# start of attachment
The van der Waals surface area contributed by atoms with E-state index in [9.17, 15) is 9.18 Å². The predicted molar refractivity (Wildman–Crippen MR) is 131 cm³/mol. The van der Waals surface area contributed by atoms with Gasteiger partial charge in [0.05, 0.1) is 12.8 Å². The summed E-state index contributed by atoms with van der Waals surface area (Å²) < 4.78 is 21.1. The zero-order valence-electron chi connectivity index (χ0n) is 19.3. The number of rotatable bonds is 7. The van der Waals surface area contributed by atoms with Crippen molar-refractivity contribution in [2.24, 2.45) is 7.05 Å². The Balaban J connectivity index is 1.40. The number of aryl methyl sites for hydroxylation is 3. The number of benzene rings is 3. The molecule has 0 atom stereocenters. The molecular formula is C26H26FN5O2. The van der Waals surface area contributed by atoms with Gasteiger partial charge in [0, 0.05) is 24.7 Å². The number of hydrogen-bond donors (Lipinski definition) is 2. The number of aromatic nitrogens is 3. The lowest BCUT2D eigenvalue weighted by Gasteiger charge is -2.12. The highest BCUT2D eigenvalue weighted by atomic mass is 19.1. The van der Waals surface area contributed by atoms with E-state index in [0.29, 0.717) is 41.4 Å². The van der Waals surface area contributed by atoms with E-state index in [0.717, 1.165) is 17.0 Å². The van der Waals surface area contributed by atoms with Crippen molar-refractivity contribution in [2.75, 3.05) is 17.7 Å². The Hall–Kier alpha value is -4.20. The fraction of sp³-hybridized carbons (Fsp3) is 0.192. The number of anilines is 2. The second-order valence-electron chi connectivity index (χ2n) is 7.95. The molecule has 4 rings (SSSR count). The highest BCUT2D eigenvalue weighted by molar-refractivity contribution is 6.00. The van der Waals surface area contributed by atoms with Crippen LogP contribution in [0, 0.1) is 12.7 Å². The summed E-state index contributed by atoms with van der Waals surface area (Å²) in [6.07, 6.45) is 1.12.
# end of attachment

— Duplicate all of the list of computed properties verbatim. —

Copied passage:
The van der Waals surface area contributed by atoms with E-state index in [9.17, 15) is 9.18 Å². The predicted molar refractivity (Wildman–Crippen MR) is 131 cm³/mol. The van der Waals surface area contributed by atoms with Gasteiger partial charge in [0.05, 0.1) is 12.8 Å². The summed E-state index contributed by atoms with van der Waals surface area (Å²) < 4.78 is 21.1. The zero-order valence-electron chi connectivity index (χ0n) is 19.3. The number of rotatable bonds is 7. The van der Waals surface area contributed by atoms with Crippen molar-refractivity contribution in [2.24, 2.45) is 7.05 Å². The Balaban J connectivity index is 1.40. The number of aryl methyl sites for hydroxylation is 3. The number of benzene rings is 3. The molecule has 0 atom stereocenters. The molecular formula is C26H26FN5O2. The van der Waals surface area contributed by atoms with Gasteiger partial charge in [0, 0.05) is 24.7 Å². The number of hydrogen-bond donors (Lipinski definition) is 2. The number of aromatic nitrogens is 3. The lowest BCUT2D eigenvalue weighted by Gasteiger charge is -2.12. The highest BCUT2D eigenvalue weighted by atomic mass is 19.1. The van der Waals surface area contributed by atoms with E-state index in [0.29, 0.717) is 41.4 Å². The van der Waals surface area contributed by atoms with E-state index in [0.717, 1.165) is 17.0 Å². The van der Waals surface area contributed by atoms with Crippen molar-refractivity contribution in [2.75, 3.05) is 17.7 Å². The Hall–Kier alpha value is -4.20. The fraction of sp³-hybridized carbons (Fsp3) is 0.192. The number of anilines is 2. The second-order valence-electron chi connectivity index (χ2n) is 7.95. The molecule has 4 rings (SSSR count). The highest BCUT2D eigenvalue weighted by molar-refractivity contribution is 6.00. The van der Waals surface area contributed by atoms with Crippen LogP contribution in [0, 0.1) is 12.7 Å². The summed E-state index contributed by atoms with van der Waals surface area (Å²) in [6.07, 6.45) is 1.12.